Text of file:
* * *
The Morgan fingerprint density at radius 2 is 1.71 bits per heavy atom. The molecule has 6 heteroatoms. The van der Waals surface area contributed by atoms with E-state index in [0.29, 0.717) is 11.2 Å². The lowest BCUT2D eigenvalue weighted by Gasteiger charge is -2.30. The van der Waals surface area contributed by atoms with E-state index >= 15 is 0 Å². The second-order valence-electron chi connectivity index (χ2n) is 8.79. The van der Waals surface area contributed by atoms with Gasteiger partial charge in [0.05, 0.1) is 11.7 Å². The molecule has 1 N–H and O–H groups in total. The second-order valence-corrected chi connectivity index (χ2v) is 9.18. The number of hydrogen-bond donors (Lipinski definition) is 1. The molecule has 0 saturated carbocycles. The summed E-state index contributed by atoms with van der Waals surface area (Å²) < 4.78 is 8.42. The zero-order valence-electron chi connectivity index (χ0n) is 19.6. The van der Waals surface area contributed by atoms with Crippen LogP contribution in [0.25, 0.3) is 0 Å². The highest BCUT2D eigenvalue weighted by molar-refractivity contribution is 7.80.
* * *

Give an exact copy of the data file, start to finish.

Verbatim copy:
The Morgan fingerprint density at radius 2 is 1.71 bits per heavy atom. The molecule has 6 heteroatoms. The van der Waals surface area contributed by atoms with E-state index in [0.29, 0.717) is 11.2 Å². The lowest BCUT2D eigenvalue weighted by Gasteiger charge is -2.30. The van der Waals surface area contributed by atoms with E-state index >= 15 is 0 Å². The second-order valence-electron chi connectivity index (χ2n) is 8.79. The van der Waals surface area contributed by atoms with Gasteiger partial charge in [0.05, 0.1) is 11.7 Å². The molecule has 1 N–H and O–H groups in total. The second-order valence-corrected chi connectivity index (χ2v) is 9.18. The number of hydrogen-bond donors (Lipinski definition) is 1. The molecule has 0 saturated carbocycles. The summed E-state index contributed by atoms with van der Waals surface area (Å²) < 4.78 is 8.42. The zero-order valence-electron chi connectivity index (χ0n) is 19.6. The van der Waals surface area contributed by atoms with Crippen LogP contribution in [0.25, 0.3) is 0 Å². The highest BCUT2D eigenvalue weighted by molar-refractivity contribution is 7.80.